AW139 A6-AWN Ditching off UAE, 29 April 2017
Leonardo AW139 A6-AWN, operated by Abu Dhabi Aviation (ADA), made a precautionary ditching off the coast of the UAE near Mubarraz Island on 29 April 2017. Details are limited but early reports suggest that the ditching was in response to apparent indications of a mechanical failure. All persons on board were recovered safely. The aircraft (MSN41213, a long-nose 139 built in the US in 2009) capsized before salvage.
Common themes of the limited amount of (mostly 3rd hand) information available in the public domain describe MGB oil temperature rise and mechanical noise/vibration. MGB pressure loss or oil loss are not mentioned.
Leonardo issued a statement to customers and other stakeholders on 1 May 2017.
UPDATE 7 May 2017: It is being reported that the investigation is focusing on the oil cooler fan.
CS 29.917 (a) General. The rotor drive system includes any part necessary to transmit power from the engines to the rotor hubs. This includes gearboxes, shafting, universal joints, couplings, rotor brake assemblies, clutches, supporting bearings for shafting, any attendant accessory pads or drives, and any cooling fans that are a part of, attached to, or mounted on the rotor drive system.
Hence the following rule applies:
CS 29.917 (b) Design assessment. A design assessment must be performed to ensure that the rotor drive system functions safely over the full range of conditions for which certification is sought. The design assessment must include a detailed failure analysis to identify all failures that will prevent continued safe flight or safe landing, and must identify the means to minimise the likelihood of their occurrence.
‘Minimise’ is defined as applying ‘technically feasible and economically justifiable’ provisions.
UPDATE 9 May 2017: The local press report that the helicopter had departed Abu Dhabi International Airport at 12.05, landed on one offshore installation at 12.31 before departing for a second. All POB are reported to have boarded the liferafts.
UPDATE 12 June 2017: The GCAA Air Accident Investigation Sector (AAIS) has issued their preliminary report with commendable promptness:
At 1233, the Aircraft departed from Dhabi II for BUNDUQ with a selected climb altitude of 2500 feet (ft). One minute into the climb, at approximately 490 feet (ft), the flight crew received a high oil temperature warning for the main gearbox. The observed oil temperature was 109°C.
A review of data downloaded from the flight recorder shows that the oil temperature started to increase from the normal operation temperature of approximately 85°C, 1 minute 40 seconds prior to landing on the helipad of Dhabi II. The Aircraft landed with an MGB oil temperature of 102°C. By the time the Aircraft left Dhabi II, 1 minute 52 seconds later, the oil temperature had increased to 103°C. One minute 5 seconds after departing from Dhabi II, the MGB oil temperature reached to 109°C, at which point the MGB OIL TEMP warning alerted the flight crew to the exceedance in the MGB oil temperature.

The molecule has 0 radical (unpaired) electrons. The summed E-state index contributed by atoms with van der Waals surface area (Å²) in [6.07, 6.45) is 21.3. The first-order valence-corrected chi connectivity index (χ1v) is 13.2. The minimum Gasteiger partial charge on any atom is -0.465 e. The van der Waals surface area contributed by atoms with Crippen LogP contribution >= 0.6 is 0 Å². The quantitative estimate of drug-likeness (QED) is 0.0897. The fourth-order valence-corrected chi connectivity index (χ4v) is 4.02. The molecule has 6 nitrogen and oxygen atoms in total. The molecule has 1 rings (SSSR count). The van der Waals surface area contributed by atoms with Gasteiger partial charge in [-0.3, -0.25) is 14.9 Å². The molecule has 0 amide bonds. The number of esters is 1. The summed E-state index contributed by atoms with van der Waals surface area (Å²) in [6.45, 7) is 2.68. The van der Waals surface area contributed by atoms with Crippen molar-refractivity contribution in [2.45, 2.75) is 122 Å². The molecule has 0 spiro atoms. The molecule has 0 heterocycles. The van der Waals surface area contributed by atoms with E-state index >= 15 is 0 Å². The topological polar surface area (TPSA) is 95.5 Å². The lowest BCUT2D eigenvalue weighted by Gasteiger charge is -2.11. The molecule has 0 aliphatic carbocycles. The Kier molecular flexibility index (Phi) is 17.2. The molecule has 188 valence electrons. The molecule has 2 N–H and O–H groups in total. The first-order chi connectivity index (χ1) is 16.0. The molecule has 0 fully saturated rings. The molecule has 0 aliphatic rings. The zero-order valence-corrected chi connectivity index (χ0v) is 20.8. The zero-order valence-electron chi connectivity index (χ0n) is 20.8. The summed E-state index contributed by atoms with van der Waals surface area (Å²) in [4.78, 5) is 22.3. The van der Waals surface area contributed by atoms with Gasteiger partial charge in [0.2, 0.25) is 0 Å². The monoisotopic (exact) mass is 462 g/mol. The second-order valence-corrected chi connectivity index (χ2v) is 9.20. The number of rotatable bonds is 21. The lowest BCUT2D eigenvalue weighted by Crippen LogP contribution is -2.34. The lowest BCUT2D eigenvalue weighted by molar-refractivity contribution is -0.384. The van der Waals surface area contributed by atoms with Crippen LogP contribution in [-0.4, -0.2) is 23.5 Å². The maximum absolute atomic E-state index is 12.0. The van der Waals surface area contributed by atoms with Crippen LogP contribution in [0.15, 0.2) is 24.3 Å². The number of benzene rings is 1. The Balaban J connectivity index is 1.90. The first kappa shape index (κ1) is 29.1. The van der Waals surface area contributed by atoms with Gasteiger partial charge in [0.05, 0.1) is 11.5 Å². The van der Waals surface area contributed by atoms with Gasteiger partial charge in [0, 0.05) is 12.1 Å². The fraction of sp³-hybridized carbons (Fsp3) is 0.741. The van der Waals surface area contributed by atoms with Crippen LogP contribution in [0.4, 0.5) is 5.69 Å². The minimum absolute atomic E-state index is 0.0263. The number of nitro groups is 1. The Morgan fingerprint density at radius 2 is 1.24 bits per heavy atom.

The flight crew decided to follow the QRH and divert to the nearest heliport on Mubarras Island. When the new destination was entered into the flight management system, the heliport was 14.9 NM away and the MGB oil temperature had increased to 114°C. Three minutes 56 seconds later, when the temperature had reached 119°C, a rubbing noise was heard by the flight crew, who then decided to ditch the Aircraft in accordance with the QRH.
The AW139 QRH, Emergency – Malfunction, states: “Transmission System Failures In general a single failure indication dictates that the helicopter Land as soon as practicable while a double failure dictates Land as soon as possible. If multiple failures, including abnormal noise and/or vibration are present LAND IMMEDIATELY.”
The Aircraft conducted a controlled ditching 40 seconds later [at 1240] with 119°C MGB oil temperature.
The flight crew [had] deployed the emergency floats during the controlled descend at 150 ft prior to contact with the water. All four floatation devices inflated fully and provided sufficient buoyancy to keep the Aircraft upright and afloat.
During the evacuation, the Commander noticed that the Aircraft tended to tilt towards the aft left float. It was identified that part of the aft pillow chamber had delaminated, releasing air from the aft floatation chamber through the pillow inflation valve. A second area of delamination was found at a main chamber seam which was slowly releasing air. An inspection of the Aircraft identified that the shear bolts holding the upper edge of the float covers in place had not sheared causing fracturing of the float covers with the remains attached to the Aircraft.